UCLA, IBM team to use big data to prevent brain swelling
Researchers at the University of California Los Angeles are using an experimental software system that uses big data analytics to test the effectiveness of a real-time alarm designed to predict the development of brain swelling in trauma cases.
The system--the result of a partnership between physicians in the UCLA Department of Neurosurgery and IBM and Excel Medical Electronics--analyzes in real time the vital signs obtained from a patient's bedside monitor in order to detect changes in the patient's pulse, blood and intracranial pressure, heart activity and respiration.
Current alarm systems are designed to alert caregivers when these vital signs pass a critical threshold, forcing physicians into action if the condition is considered to be life threatening or could cause brain damage.
With this experimental system, the UCLA researchers will evaluate the information coming from the bedside monitors in order to identify key physiological patterns that can help physicians predict when a brain pressure event will occur so they can take preventive action in a timely manner.
In an article in the Financial Times, Nagui Halim, IBM's chief architect of big data, explained that the technology can be understood by comparing the patient to the author of a book. Computer scientists will analyze data after its been compiled, much in the same way that an individual will scan a book(s) for keywords. In this case, Halim said, "we do the analysis as the word is being typed." IBM's InfoSphere Streams software analyzes and shares data in motion, while Excel Medical Electronics BedmasterEx analytics software collects, stores, reviews and distributes patient data from hospital monitors and bedside devices.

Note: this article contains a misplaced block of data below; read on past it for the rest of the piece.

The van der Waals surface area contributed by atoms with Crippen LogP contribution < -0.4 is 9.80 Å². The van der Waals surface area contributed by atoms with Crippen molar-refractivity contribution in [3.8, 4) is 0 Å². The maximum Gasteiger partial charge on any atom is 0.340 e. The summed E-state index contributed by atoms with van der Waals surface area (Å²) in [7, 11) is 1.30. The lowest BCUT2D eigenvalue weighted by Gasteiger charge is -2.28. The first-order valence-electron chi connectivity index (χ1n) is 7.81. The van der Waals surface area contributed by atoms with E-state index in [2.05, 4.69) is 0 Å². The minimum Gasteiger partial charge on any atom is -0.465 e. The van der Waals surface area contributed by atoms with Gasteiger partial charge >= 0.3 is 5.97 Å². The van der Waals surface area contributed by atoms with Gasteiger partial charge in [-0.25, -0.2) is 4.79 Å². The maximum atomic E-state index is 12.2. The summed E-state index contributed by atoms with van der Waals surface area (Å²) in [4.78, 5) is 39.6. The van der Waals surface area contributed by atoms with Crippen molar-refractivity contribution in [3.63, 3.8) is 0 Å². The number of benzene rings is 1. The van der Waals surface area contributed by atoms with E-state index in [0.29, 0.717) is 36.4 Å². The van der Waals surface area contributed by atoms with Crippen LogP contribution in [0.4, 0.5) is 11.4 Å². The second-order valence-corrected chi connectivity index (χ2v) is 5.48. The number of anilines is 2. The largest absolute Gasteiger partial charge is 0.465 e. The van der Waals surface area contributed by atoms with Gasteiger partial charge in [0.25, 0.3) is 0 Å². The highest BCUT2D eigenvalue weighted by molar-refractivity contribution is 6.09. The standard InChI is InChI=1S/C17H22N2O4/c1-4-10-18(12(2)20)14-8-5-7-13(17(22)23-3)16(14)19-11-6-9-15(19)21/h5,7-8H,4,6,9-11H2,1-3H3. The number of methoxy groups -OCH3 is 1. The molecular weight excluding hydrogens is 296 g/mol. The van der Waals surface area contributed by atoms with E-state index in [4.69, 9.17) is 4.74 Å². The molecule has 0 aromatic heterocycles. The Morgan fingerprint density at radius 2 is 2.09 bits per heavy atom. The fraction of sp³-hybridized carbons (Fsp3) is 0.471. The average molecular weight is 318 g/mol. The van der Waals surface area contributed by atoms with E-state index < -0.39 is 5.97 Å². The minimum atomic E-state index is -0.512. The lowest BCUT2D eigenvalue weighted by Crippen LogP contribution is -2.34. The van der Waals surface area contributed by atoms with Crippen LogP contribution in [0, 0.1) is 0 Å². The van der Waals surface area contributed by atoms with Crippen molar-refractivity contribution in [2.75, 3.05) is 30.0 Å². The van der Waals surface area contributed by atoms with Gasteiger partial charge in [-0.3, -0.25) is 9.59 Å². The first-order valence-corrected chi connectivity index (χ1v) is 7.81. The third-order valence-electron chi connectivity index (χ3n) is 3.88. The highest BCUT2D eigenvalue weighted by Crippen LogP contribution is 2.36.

Halim added that in the future, doctors may be able to make predictions about medical events based on evaluating data from a patient's medical history, in the same way that a scholar can evaluate how an authors develops plots and characters based on his previous books.
"The field of big data analytics is evolving to include new kinds of data from sources such as medical monitors, giving us insights into patients that weren't previously possible," said Martin Kohn, M.D., chief medical scientist, IBM Research, in an announcement. "We believe that UCLA's promising research may one day transform the way that doctors and nurses interact with patients inside the neuro-intensive care unit."
"This is not the cure for brain injury," Brent Masel, M.D., the medical director of the Transitional Learning Center in Galveston, Texas, said, according to the Financial Times article. "Bit it will make a much more significant impact on brain injury recovery. It will make what we do more accurate and more meaningful.
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